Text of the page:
God send us one happy meeting!—Yours faithfully,

C. Lamb.

[“The question of etiquette.” See the Summa Theologicæ, Pars Tertia, Quest. XXX., Articulus II. It would be interesting to know whether Lamb remembered an earlier letter (see page 117) in which he had set Coleridge some similar “nuts.”

“In a new life.” The Lambs moved next door, to the Westwoods. The house, altered externally, still stands (1904) and is known as “Westwood Cottage.” I give a drawing of the front as it now is.] [figure]

[p.m. Probably Nov. 10, 1829.]
Dear Fugue-ist,
or hear’st thou rather

WE expect you four (as many as the Table will hold without squeeging) at Mrs. Westwood’s Table D’Hote on Thursday. You will find the White House shut up, and us moved under the wing of the Phœnix, which gives us friendly refuge. Beds for guests, marry, we have none, but cleanly accomodings at the Crown & Horseshoe.

Yours harmonically,

C. L.
[Addressed: Vincentio (what Ho!) Novello, a Squire,
66, Great Queen Street, Lincoln’s Inn Fields.]

[“The Phœnix.” Mr. Westwood was agent for the Phœnix Insurance Company, and the badge of that office was probably on the house.]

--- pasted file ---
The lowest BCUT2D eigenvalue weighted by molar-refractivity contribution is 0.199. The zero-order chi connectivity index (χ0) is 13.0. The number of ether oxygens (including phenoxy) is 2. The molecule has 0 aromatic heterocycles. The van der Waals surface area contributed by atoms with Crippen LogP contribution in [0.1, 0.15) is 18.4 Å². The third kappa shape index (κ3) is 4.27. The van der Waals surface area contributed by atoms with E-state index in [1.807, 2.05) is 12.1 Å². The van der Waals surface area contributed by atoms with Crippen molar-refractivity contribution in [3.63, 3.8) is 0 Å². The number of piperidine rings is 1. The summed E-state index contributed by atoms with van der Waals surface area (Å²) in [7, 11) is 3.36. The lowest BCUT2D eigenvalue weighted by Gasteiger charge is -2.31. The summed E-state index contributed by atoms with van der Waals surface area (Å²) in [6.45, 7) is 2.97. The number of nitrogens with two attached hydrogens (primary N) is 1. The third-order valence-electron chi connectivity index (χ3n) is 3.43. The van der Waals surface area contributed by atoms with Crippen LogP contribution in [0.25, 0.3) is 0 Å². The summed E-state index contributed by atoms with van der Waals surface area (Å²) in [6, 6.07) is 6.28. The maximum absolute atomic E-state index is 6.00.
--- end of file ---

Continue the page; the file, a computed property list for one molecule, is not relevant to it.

Enfield, 15th November, 1829.

MY dear Wilson,—I have not opened a packet of unknown contents for many years, that gave me so much pleasure as when I disclosed your three volumes. I have given them a careful perusal, and they have taken their degree of classical books upon my shelves. De Foe was always my darling; but what darkness was I in as to far the larger part of his writings! I have now an epitome of them all. I think the way in which you have done the “Life “the most judicious you could have pitched upon. You have made him tell his own story, and your comments are in keeping with the tale. Why, I never heard of such a work as “the Review.” Strange that in my stall-hunting days I never so much as lit upon an odd volume of it. This circumstance looks as if they were never of any great circulation. But I may have met with ’em,